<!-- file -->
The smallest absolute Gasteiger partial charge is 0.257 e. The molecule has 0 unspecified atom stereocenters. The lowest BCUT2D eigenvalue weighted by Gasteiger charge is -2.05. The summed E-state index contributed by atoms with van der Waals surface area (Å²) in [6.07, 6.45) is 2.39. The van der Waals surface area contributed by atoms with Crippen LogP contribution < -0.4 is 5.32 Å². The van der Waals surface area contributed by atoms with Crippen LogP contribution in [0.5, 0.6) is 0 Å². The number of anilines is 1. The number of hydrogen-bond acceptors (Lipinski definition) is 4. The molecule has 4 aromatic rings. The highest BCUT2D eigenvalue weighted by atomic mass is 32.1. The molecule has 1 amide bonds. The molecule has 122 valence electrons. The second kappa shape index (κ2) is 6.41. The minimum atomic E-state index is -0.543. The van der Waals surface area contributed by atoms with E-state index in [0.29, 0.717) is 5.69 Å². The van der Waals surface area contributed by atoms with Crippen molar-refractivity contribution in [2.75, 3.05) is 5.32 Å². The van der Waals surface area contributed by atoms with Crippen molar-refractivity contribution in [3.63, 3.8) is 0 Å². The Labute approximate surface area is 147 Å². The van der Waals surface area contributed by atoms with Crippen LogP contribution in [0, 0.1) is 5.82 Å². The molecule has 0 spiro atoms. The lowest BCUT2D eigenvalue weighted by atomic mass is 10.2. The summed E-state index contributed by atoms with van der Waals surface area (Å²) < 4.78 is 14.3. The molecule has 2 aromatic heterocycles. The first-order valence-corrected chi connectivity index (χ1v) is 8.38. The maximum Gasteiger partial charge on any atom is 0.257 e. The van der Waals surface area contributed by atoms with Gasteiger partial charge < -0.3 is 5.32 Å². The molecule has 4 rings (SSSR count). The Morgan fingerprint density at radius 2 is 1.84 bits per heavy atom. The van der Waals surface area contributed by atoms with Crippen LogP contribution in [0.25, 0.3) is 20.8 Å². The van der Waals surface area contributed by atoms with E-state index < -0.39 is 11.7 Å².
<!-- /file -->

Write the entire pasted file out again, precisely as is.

The smallest absolute Gasteiger partial charge is 0.257 e. The molecule has 0 unspecified atom stereocenters. The lowest BCUT2D eigenvalue weighted by Gasteiger charge is -2.05. The summed E-state index contributed by atoms with van der Waals surface area (Å²) in [6.07, 6.45) is 2.39. The van der Waals surface area contributed by atoms with Crippen LogP contribution < -0.4 is 5.32 Å². The van der Waals surface area contributed by atoms with Crippen LogP contribution in [0.5, 0.6) is 0 Å². The number of anilines is 1. The number of hydrogen-bond acceptors (Lipinski definition) is 4. The molecule has 4 aromatic rings. The highest BCUT2D eigenvalue weighted by atomic mass is 32.1. The molecule has 1 amide bonds. The molecule has 122 valence electrons. The second kappa shape index (κ2) is 6.41. The minimum atomic E-state index is -0.543. The van der Waals surface area contributed by atoms with E-state index in [0.29, 0.717) is 5.69 Å². The van der Waals surface area contributed by atoms with Crippen molar-refractivity contribution in [2.75, 3.05) is 5.32 Å². The van der Waals surface area contributed by atoms with Crippen molar-refractivity contribution in [3.63, 3.8) is 0 Å². The Labute approximate surface area is 147 Å². The van der Waals surface area contributed by atoms with Crippen LogP contribution in [0, 0.1) is 5.82 Å². The molecule has 0 spiro atoms. The lowest BCUT2D eigenvalue weighted by atomic mass is 10.2. The summed E-state index contributed by atoms with van der Waals surface area (Å²) < 4.78 is 14.3. The molecule has 2 aromatic heterocycles. The first-order valence-corrected chi connectivity index (χ1v) is 8.38. The maximum Gasteiger partial charge on any atom is 0.257 e. The van der Waals surface area contributed by atoms with Gasteiger partial charge < -0.3 is 5.32 Å². The molecule has 4 rings (SSSR count). The Morgan fingerprint density at radius 2 is 1.84 bits per heavy atom. The van der Waals surface area contributed by atoms with Crippen LogP contribution in [0.25, 0.3) is 20.8 Å². The van der Waals surface area contributed by atoms with E-state index < -0.39 is 11.7 Å².